Five years ago, while I was minoring in Armenian Studies at UCLA, one of my Armenian professors asked one of the simplest questions: “Where are you from?”
Most everybody, as I initially did, would answer by saying they are either Hayastantsi, Beirutsi, Halebtsi, etc. My answer at the time was, “I am half Hayastantsi and half Baghdadtsi,” since I was born in the United States, my father was born in Armenia and my mother’s parents were born in Iraq. My professor, dissatisfied with everyone’s answers, pushed us further and posed the following scenario: if someone were to offer all the land back that your family lost during the Armenian Genocide, would you even know where you are from? I was compelled to learn more about my family’s history, and ever since then, I have been striving to learn more.
I started asking my relatives, researching information online, found a family tree made by my late grandmother Seda Tapanian and hunted through old photo albums to learn more about my family’s history and begin to understand where I am from.
I learned that prior to the Armenian Genocide, my family was from a whole host of villages and cities throughout historic Armenia, including Adana, Afyon, Amasya, Bergama, Constantinople, Dortyol, Marash, Shabin-Karahisar and Van, as well as Plovdiv, Bulgaria. I learned and recorded the various dates of birth and death of my relatives, many of whom I never met. For example, Bernard Jabourian (1895-1978) was my mother’s great-grandfather; he was born in what is currently known as Dörtyol, Turkey, historically known as Chok Merzban. Sahag Yazdanian, my father’s great-grandfather, was born in what is currently known as Şebinkarahisar, Turkey.
With all of this information, I created a map that pinpointed my family’s native villages and cities. I was able to visualize exactly where everyone was from and attempt to understand my ancestors’ traumatic displacements from their homes due to the Armenian Genocide. After the Genocide, my family settled in various countries, such as Armenia, Egypt, Greece and Iraq.
I continue to learn stories about my relatives. Most recently, I found the wedding photo of my second great-grandparents (my mother’s grandfather’s parents), Kerop and Veronica Jamkoujyan, who were from Amasya, Turkey and did not survive the Armenian Genocide. Most of their family did not survive the Genocide either, except for two of their children who escaped to Baghdad—my great-grandfather Garabed Jamkoujyan (1900 – 1986), the youngest child, and Zabel Jamkoujyan, the eldest child. Garabed and Zabel’s four brothers were all targeted and murdered by the Ottoman government as they all were well educated, therefore seen as a threat, but my great-grandfather Garabed was not targeted because he was only a young teenager at the time. I learned that though one of their other brothers, Simon Jamkoujyan, was murdered by the Ottoman Empire, his widow, Siranoush Jamkoujyan, survived and ended up living in France.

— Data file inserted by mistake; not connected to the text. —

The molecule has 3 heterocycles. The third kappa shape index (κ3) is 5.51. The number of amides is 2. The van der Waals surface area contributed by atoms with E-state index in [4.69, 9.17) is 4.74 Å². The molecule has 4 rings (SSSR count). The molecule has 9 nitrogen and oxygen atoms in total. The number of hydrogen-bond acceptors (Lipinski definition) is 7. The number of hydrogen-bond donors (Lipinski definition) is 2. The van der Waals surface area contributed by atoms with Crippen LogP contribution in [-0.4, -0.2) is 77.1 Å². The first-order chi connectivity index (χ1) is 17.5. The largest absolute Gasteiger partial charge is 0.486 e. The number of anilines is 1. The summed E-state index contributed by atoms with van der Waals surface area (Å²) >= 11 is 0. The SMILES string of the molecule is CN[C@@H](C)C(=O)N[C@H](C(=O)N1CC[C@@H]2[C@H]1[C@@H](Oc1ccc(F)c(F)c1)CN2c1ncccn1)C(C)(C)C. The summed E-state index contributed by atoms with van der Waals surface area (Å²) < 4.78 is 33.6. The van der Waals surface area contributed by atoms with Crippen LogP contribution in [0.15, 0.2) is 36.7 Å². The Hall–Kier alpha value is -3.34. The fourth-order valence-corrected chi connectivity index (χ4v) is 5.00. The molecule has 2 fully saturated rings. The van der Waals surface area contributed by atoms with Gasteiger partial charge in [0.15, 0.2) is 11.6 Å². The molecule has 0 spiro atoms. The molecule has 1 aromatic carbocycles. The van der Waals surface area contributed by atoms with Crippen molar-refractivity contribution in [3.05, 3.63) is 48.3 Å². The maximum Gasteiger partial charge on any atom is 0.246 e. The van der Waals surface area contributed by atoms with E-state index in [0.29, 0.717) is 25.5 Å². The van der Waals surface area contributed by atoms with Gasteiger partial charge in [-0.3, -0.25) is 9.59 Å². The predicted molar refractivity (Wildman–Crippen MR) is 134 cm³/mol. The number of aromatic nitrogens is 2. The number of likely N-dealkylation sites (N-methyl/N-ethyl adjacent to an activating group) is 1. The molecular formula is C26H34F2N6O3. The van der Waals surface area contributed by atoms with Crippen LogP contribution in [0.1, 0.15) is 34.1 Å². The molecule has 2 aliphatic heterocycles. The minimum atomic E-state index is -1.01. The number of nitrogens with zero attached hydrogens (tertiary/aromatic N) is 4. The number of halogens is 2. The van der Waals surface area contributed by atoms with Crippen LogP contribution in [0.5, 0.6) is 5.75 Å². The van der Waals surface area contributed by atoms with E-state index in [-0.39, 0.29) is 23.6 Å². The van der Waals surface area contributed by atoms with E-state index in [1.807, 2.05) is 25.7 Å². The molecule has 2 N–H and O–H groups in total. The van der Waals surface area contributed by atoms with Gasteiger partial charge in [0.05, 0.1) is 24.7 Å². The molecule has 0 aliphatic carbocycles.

Without any sort of DNA test, I also learned that I am 1/16th Bulgarian. My grandfather’s grandmother Anka Donikian was Bulgarian; I found a picture of her in an old photo album. One of these albums included a large picture of General Antranig. When I asked family members about it, my grandfather’s sister Veronica Baghdassarian told me that her maternal grandfather was a soldier for General Antranig; his name was Vartan Donikian. Donikian lived in Bolis (Constantinople) and later relocated to Bulgaria per a directive of the church, which learned that the Ottoman government would be targeting the group.
I learned that my paternal grandfather Mesrop Tapanian was born in Thessaloniki, Greece because Sarkis Tapanian (1912 – 1977), who was born in Bergama, Turkey, and Azatouhie Tapanian (1914 – 2008), who was born in Afyon, Turkey, survived the Armenian Genocide and went to live in Thessaloniki, Greece.
I learned more about my mother’s grandfather Vartan Abrahamian (1914 – 1987), who was born in Van, Western Armenia in 1914 right before the Ottoman Empire perpetrated the Armenian Genocide of 1915. Abrahamian was orphaned and ended up in Iran, until eventually immigrating to Baghdad, Iraq.
What started as a simple question asked by my professor at UCLA back in 2017 turned into a years-long journey of continuously learning about my family history. Even though it is much easier to state that I am “half Hayastantsi and half Baghdadtsi,” I’ve learned that it reduces my family’s history to something so simple, because it ignores so much. I can now produce a much more detailed answer to the question “where are you from?”
- 2/16 Adana-hye
- 2/16 Afyon-atsi
- 2/16 Amasya-hye
- 2/16 Bergama-tsi
- 1/16 Bolsa-hye
- 1/16 Bulgarian
- 1/16 Dortyol-tsi
- 1/16 Marash-tsi
- 2/16 Shabin-Karahisar-tsi
- 2/16 Van-etsi